GENEVA, SWITZERLAND – France leaves us with no doubts: they are the world’s Chardonnay masters, based on 872 wines from 42 countries that were judged at Château des Ravatys, the wine estate of the Pasteur Institute at Saint Lager in Burgundy, France this week. The Chardonnay-du-Monde wine competition‘s top 10 wines included 7 from France. Canada had an ice wine among the top 10 and South Africa and the Czech Republic each had a winner.
Switzerland had 17 wines that won medals, three of them gold – and two of those went to the Cave de Genève, whose reputation has been growing. The new awards will help seal its name for fine wine: it won gold for its Genève AOC La Nomade Chardonnay 2011 and a sparkling wine, Baccarat Blanc de Blancs Chardonnay Brut.
Neuchatel producer Thiebaud & Co. won gold for a sparkling wine, Neuchatel AOC Cuvée Prestige Louis Thiébaud Chardonnay Brut.
Five of the Swiss winning wines are oaked and six are sparkling wines. They come from cantons Aargau, Geneva, Neuchatel, Vaud, Valais, and the three lakes region, thus representing all of the six wine-growing regions in the country.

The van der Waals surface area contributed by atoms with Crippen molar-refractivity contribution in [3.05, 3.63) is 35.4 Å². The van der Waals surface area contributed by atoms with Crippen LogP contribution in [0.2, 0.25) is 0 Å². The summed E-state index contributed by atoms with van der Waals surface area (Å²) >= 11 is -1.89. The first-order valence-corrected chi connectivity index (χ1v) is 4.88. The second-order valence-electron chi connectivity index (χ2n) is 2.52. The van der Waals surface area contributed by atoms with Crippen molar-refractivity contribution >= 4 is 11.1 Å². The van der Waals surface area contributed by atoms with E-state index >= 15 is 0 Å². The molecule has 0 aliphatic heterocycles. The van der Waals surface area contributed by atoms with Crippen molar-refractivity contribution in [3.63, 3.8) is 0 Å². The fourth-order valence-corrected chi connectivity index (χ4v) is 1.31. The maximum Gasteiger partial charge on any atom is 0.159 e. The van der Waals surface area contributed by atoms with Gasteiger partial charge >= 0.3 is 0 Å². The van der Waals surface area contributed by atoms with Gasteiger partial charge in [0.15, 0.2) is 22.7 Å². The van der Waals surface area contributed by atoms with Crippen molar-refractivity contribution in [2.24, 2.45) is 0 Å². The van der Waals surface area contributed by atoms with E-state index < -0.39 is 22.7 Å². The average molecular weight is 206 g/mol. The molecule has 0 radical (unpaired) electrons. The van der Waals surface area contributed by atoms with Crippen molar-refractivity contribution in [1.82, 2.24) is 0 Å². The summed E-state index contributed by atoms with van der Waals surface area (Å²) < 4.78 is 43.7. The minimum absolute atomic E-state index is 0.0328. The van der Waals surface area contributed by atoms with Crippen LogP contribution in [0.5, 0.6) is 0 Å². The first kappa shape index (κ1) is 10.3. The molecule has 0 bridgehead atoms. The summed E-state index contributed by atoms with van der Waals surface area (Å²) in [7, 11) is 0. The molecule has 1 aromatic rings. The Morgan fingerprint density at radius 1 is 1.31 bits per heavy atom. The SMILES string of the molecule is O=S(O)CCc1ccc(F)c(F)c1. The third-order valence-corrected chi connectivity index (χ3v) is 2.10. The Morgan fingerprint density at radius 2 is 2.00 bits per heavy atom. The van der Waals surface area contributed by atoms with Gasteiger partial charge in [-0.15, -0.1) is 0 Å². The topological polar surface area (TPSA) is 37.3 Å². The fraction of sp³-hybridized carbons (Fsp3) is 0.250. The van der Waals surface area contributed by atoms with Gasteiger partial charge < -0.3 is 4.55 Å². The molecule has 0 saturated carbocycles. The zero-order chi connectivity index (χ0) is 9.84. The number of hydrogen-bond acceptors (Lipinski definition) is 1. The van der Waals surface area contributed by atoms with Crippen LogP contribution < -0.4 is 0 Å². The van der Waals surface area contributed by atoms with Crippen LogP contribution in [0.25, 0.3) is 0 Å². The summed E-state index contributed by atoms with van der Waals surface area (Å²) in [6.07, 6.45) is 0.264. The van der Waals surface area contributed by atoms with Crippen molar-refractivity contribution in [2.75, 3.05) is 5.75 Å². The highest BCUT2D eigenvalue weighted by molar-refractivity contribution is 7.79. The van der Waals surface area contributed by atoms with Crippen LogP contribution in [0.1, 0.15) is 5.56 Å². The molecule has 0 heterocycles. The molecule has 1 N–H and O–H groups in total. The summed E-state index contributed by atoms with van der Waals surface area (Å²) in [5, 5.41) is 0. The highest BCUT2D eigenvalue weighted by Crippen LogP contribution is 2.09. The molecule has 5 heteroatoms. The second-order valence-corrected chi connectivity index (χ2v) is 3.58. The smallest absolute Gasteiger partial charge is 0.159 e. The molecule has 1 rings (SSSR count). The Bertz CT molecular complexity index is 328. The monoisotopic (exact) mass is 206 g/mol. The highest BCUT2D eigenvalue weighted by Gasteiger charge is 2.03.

Overall, the competition awarded 58 gold medals and 183 silver.
A new country taking part this year was Burma/Myanmar.
And a new “tool” has left me intrigued and a little baffled:
“The use of a new Professional Tasting Instrument resulting from applied research. In addition to organising a flawless competition is the desire to improving the reliability of measuring instruments. This resulted in the adoption of a professional wine-tasting glass for the tasting of sparkling Chardonnay wines. This new tool tested by judges of Effervescents du Monde (www.effervescents-du-monde.com) is an INAO-type tasting glass that contains a precise number of nucleation sites. The objective of this new wine-tasting glass “Fleur d’Effervescence“ is to optimize the tasting of sparkling wines, to calibrate their degree of effervescence, to control the formation of bubbles and to enable ideal expression of the foam…